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If you want to use PowerShell to automate administration on Windows systems, then you have quite a few PowerShell versions to choose from:
- PowerShell 5.1 (called "Windows PowerShell")
- PowerShell 6.x (called "PowerShell Core")
- PowerShell 7.x (called simply "PowerShell")
Which of these is applicable to the work you're doing? Read on to find out.
PowerShell 5.1—Windows only ^
PowerShell v5.1 is no longer under active development because Microsoft wants PowerShell to be a universal task automation language, usable in Windows, macOS, and Linux. According to the PowerShell team, Microsoft will continue shipping PowerShell v5.1 in Windows Server and Windows 10, but eventually plans to ship PowerShell v7 side-by-side with v5.1.
Thus, we can expect Microsoft to service PowerShell v5.1 periodically with bug fixes and security updates, but not with any new functionality.
Why is PowerShell v5.1 Windows-only? Because the platform relies on the .NET Framework runtime environment, which runs only on Microsoft Windows. Here's what the $PSVersionTable automatic variable outpoint looks like on my Windows Server 2019 system:
PowerShell 5.1—No ISE ^
Besides PowerShell v5.1, guess what else relies on the Windows-only .NET Framework? You guessed it—the PowerShell Integrated Scripting Environment (ISE), shown in the following figure.
Therefore, you cannot use PowerShell ISE with PowerShell v6 or v7.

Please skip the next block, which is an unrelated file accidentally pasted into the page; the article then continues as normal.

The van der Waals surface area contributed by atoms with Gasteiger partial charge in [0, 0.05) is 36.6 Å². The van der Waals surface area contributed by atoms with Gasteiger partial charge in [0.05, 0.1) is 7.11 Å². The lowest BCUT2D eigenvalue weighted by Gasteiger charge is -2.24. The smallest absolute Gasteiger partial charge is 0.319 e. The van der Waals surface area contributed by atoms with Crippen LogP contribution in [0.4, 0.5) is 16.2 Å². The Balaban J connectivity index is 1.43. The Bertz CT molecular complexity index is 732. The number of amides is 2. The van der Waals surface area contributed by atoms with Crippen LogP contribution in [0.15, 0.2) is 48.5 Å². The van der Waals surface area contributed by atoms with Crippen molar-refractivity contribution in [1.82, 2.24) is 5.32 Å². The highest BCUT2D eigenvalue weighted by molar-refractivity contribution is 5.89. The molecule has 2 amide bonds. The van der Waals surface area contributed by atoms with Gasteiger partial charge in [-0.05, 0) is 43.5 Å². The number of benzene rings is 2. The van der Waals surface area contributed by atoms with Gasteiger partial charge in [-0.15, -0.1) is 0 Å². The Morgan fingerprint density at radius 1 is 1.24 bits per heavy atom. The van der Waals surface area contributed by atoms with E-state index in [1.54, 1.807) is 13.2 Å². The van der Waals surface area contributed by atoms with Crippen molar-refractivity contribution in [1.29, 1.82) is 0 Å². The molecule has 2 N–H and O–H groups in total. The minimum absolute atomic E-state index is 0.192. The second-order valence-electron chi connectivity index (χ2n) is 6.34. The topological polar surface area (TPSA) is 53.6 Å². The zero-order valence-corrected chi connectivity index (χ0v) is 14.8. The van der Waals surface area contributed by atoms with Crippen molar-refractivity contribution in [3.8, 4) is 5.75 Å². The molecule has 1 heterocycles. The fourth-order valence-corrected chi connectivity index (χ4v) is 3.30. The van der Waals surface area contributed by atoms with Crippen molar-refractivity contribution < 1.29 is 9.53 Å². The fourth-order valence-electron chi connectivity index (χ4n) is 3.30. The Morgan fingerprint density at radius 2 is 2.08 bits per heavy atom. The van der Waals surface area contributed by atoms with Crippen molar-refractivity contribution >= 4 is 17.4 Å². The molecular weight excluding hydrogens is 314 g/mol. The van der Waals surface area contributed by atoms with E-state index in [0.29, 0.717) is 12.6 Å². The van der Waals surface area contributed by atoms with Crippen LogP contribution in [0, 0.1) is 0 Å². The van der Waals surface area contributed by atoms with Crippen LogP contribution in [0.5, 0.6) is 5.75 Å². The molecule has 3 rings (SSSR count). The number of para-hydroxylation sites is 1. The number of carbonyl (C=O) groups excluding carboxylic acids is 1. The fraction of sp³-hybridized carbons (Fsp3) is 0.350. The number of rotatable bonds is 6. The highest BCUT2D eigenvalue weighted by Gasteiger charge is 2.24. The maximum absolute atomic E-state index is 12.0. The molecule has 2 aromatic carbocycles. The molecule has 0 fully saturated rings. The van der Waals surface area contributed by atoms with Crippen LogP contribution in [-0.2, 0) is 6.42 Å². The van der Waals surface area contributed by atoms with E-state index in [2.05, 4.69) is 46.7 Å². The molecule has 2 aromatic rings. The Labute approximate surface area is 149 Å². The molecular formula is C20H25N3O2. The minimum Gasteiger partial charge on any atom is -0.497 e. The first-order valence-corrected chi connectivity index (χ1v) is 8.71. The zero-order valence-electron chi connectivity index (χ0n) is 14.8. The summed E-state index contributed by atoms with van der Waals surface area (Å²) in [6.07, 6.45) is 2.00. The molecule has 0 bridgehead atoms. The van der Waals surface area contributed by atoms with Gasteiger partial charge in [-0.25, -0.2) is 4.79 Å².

As convenient as the ISE is, the tool no longer has any future. Consequently, you should shift your development environment over to Visual Studio Code or another integrated development environment (IDE) as soon as possible.
Specifically, I suggest you install Microsoft's PowerShell extension in VS Code so you have full support for the PowerShell language in your scripts. As you can see in the next screenshot, on Windows systems you can choose which PowerShell version you want to use in VS Code's integrated terminal:
PowerShell 7—Cross-platform ^
Microsoft created the .NET Core runtime environment to support cross-platform development. Accordingly, PowerShell v6.x is the first PowerShell version written for .NET Core; it runs on Windows, macOS, and Linux.
In PowerShell Core v6, Microsoft used their .NET Standard specification; .NET Standard apps can run inside either .NET Framework or .NET Core-based systems.
.NET Core and PowerShell v6.x are both open source at GitHub, which represents a gigantic leap forward for Microsoft. Now the technical community at large can not only inspect Microsoft's source code, but can even make contributions!
PowerShell Core v6.2 is the final generally available PowerShell Core v6.2 release. The latest PowerShell version is called PowerShell 7, and this is the version I suggest you and your team standardize upon. For this reason, I'll compare PowerShell v5.1 only with PowerShell 7 from now on.
Here's the $PSVersionTable output on the same Windows Server 2019 system in my test lab:
The PowerShell team designed PowerShell v7 such that it can be installed side-by-side with PowerShell v5.1. That said, you definitely need to understand that PowerShell v5.1 and PowerShell v7 have separate module paths. Check 'em out in the following figures:
Note that my system has some module paths you might not have due to additional products I've installed.